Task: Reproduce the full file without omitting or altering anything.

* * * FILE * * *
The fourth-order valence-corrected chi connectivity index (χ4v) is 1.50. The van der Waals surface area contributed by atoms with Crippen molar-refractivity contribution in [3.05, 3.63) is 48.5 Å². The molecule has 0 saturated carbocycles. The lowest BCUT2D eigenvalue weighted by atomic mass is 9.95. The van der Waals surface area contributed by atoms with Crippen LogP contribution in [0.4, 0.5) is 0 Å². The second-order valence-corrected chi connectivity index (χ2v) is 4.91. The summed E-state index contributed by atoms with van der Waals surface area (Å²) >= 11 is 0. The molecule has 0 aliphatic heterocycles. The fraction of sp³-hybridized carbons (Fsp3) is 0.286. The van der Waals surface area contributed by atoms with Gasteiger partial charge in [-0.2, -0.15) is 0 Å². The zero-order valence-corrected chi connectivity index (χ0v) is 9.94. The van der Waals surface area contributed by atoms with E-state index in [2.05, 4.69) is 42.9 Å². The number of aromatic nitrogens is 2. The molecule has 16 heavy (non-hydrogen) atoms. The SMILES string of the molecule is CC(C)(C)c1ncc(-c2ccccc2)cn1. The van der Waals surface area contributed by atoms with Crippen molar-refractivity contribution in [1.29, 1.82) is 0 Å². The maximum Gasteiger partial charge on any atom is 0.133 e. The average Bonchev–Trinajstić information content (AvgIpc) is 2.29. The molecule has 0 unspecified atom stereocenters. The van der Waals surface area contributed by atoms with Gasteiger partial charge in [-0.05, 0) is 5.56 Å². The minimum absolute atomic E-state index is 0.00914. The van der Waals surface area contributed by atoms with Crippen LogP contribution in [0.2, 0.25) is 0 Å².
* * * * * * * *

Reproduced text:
The fourth-order valence-corrected chi connectivity index (χ4v) is 1.50. The van der Waals surface area contributed by atoms with Crippen molar-refractivity contribution in [3.05, 3.63) is 48.5 Å². The molecule has 0 saturated carbocycles. The lowest BCUT2D eigenvalue weighted by atomic mass is 9.95. The van der Waals surface area contributed by atoms with Crippen LogP contribution in [0.4, 0.5) is 0 Å². The second-order valence-corrected chi connectivity index (χ2v) is 4.91. The summed E-state index contributed by atoms with van der Waals surface area (Å²) >= 11 is 0. The molecule has 0 aliphatic heterocycles. The fraction of sp³-hybridized carbons (Fsp3) is 0.286. The van der Waals surface area contributed by atoms with Gasteiger partial charge in [-0.2, -0.15) is 0 Å². The zero-order valence-corrected chi connectivity index (χ0v) is 9.94. The van der Waals surface area contributed by atoms with E-state index in [2.05, 4.69) is 42.9 Å². The number of aromatic nitrogens is 2. The molecule has 16 heavy (non-hydrogen) atoms. The SMILES string of the molecule is CC(C)(C)c1ncc(-c2ccccc2)cn1. The van der Waals surface area contributed by atoms with Crippen molar-refractivity contribution in [1.29, 1.82) is 0 Å². The maximum Gasteiger partial charge on any atom is 0.133 e. The average Bonchev–Trinajstić information content (AvgIpc) is 2.29. The molecule has 0 unspecified atom stereocenters. The van der Waals surface area contributed by atoms with Gasteiger partial charge in [-0.05, 0) is 5.56 Å². The minimum absolute atomic E-state index is 0.00914. The van der Waals surface area contributed by atoms with Crippen LogP contribution in [0.2, 0.25) is 0 Å².